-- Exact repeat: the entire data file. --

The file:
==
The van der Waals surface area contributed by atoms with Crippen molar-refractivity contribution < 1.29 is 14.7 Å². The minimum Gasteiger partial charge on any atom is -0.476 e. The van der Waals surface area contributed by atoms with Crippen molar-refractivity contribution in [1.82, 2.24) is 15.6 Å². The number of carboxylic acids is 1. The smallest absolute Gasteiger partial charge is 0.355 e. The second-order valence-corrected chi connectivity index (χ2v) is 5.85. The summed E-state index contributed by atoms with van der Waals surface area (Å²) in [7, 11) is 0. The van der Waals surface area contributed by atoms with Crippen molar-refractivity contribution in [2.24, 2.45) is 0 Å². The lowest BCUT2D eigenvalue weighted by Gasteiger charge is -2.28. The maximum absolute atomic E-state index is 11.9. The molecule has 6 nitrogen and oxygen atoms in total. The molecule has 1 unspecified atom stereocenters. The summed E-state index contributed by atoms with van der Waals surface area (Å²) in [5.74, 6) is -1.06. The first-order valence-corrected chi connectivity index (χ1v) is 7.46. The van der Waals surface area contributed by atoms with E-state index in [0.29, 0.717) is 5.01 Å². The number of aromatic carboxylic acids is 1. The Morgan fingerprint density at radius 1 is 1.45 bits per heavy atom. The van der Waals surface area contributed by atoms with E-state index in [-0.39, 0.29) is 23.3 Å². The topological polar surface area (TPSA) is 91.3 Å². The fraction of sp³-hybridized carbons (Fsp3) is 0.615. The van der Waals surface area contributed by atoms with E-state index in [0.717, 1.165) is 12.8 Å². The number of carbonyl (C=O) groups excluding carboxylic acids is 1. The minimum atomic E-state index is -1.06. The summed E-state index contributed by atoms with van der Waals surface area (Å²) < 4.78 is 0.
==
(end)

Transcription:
The van der Waals surface area contributed by atoms with Crippen molar-refractivity contribution < 1.29 is 14.7 Å². The minimum Gasteiger partial charge on any atom is -0.476 e. The van der Waals surface area contributed by atoms with Crippen molar-refractivity contribution in [1.82, 2.24) is 15.6 Å². The number of carboxylic acids is 1. The smallest absolute Gasteiger partial charge is 0.355 e. The second-order valence-corrected chi connectivity index (χ2v) is 5.85. The summed E-state index contributed by atoms with van der Waals surface area (Å²) in [7, 11) is 0. The van der Waals surface area contributed by atoms with Crippen molar-refractivity contribution in [2.24, 2.45) is 0 Å². The lowest BCUT2D eigenvalue weighted by Gasteiger charge is -2.28. The maximum absolute atomic E-state index is 11.9. The molecule has 6 nitrogen and oxygen atoms in total. The molecule has 1 unspecified atom stereocenters. The summed E-state index contributed by atoms with van der Waals surface area (Å²) in [5.74, 6) is -1.06. The first-order valence-corrected chi connectivity index (χ1v) is 7.46. The van der Waals surface area contributed by atoms with E-state index in [0.29, 0.717) is 5.01 Å². The number of aromatic carboxylic acids is 1. The Morgan fingerprint density at radius 1 is 1.45 bits per heavy atom. The van der Waals surface area contributed by atoms with E-state index in [-0.39, 0.29) is 23.3 Å². The topological polar surface area (TPSA) is 91.3 Å². The fraction of sp³-hybridized carbons (Fsp3) is 0.615. The van der Waals surface area contributed by atoms with E-state index in [0.717, 1.165) is 12.8 Å². The number of carbonyl (C=O) groups excluding carboxylic acids is 1. The minimum atomic E-state index is -1.06. The summed E-state index contributed by atoms with van der Waals surface area (Å²) < 4.78 is 0.